Oxford Borough Council authorizes funding to help pay for inclusive playground for Oxford Memorial Park05/23/2017 11:56AM ● By Steven Hoffman
For the last few years, a fundraising campaign has been underway to purchase and install an inclusive playground at the Oxford Memorial Park. With that effort nearing its conclusion—approximately $100,000 of the $155,000 has been raised—Oxford Borough Council has now decided to help the cause financially by authorizing the spending of up to $35,000 for the playground equipment and the installation.
At the May 15 meeting, borough council voted 6-0 in favor of approving the expenditure that could pave the way for the playground equipment to be installed later this year.
Borough manager Brian Hoover said that the borough is also in the process of seeking some grant funding that could offset what is ultimately spent on the project.
Council member Paul Matthews has long championed the idea of bringing in inclusive playground equipment so that children of all abilities would be able to play together in the park. He noted this would be the only inclusive playground in the area once it becomes a reality.
In other business at the meeting, Oxford Borough Council discussed the request for a waiver from land-development plan requirements for the Ware Presbyterian Village's Vista Ridge project.
Jason Best, a consulting engineer, spoke on behalf of Ware Presbyterian Village. He explained that they are making some changes to the original plans and are requesting a waiver to move directly to the final land development stage, rather than going through the process of getting the preliminary approval before moving to final approval.
According to Best, the original plan for the expansion project on the Ware campus included 85 units, 62 of which are apartments. The remaining units were to be duplexes or single units. Now, they want to eliminate nine of the single units and instead build a two-story, assisted-living building that will have 32 beds. Best said that there is an immediate need for assisted-living services, prompting the change.
The borough's planning commission recommended the approval of the waiver that would allow the project to move straight to final approval. However, Oxford Borough's solicitor, Stacey Fuller, an attorney with Gawthrop Greenwood, requested that Ware Presbyterian Village still submit the amended plans that detail the changes. Borough officials can then decide whether the changes are significant enough to require preliminary plans to be submitted before the final plans can be approved. Fuller added that as long as the assisted-living building is a permitted use for that property under the borough's regulations, and it likely is, expedited approval of the plans would be possible. Oxford Borough Council tabled the issue until those plans and the formal request for the waiver can be submitted.
Borough Council authorized $7,000 to continue the borough's participation in the Oxford Area Sewer Authority Study Committee, which is analyzing the best long-term plans for the public sewage system. The Oxford Area Sewer Authority has been unable to make the debt-service payments on the $27 million loan that was taken out more than five years ago to expand the system. As a result, the four member-municipalities—Oxford Borough, East Nottingham Township, West Nottingham Township, and Lower Oxford—may have to absorb some of those costs of those debt-service payments. The Oxford Area Sewer Authority Study Committee has been exploring the possibility of selling the plant and other options. The study committee is about to issue requests for proposals from five interested parties that have looked into purchasing the sewer system. The funding will allow the Study Committee to continue its work.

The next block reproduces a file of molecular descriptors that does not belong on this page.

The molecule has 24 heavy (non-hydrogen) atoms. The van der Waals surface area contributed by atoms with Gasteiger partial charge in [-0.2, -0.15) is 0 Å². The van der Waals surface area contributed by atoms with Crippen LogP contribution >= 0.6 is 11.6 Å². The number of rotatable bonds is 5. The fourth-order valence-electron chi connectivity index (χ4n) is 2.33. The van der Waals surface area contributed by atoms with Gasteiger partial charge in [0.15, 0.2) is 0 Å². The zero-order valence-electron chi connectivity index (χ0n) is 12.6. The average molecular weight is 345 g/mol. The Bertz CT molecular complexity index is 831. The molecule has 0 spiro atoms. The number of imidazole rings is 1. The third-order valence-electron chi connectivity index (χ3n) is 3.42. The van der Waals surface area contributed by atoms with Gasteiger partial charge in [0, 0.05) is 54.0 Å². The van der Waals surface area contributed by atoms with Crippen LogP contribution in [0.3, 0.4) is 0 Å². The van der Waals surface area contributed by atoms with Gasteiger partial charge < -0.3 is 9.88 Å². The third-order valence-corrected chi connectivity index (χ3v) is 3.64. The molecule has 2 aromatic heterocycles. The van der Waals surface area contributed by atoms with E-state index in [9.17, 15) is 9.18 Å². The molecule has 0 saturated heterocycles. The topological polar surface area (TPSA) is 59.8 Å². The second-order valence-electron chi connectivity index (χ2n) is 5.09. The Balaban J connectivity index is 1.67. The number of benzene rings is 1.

Borough council approved a resolution opposing the elimination of the Community Development Block Grant Program, which has been targeted for cuts in the proposed federal budget. This program funds many different social service, economic development, and housing programs in communities large and small—including, of course, ones here in southern Chester County. The county has been using more than $2 million annually to invest in infrastructure projects in places like Oxford and Kennett Square.
Borough council also approved a resolution in support of the Coalition to Eliminate the Prohibition Against Municipal Police Using Radar.
Currently, Pennsylvania regulations only allow State Police to utilize radar, not local law enforcement agencies. Municipalities have long wanted to have their police departments use radar as a way to enforce speeding regulations.
Mayor Geoff Henry noted that Pennsylvania is the only state in the U.S. that does not allow its municipal police to use radar. Previous efforts to get state lawmakers to change the rule have failed as the bill always gets bogged down in committee.
The resolution approved by borough council encourages State Representatives and State Senators to support the Coalition to Eliminate the Prohibition Against Municipal Police Using Radar. The coalition includes the Pennsylvania Chiefs of Police Association, the Pennsylvania State Association of Boroughs, the Pennsylvania Municipal League, the Pennsylvania Association of Township Supervisors, and the Pennsylvania State Mayor's Association.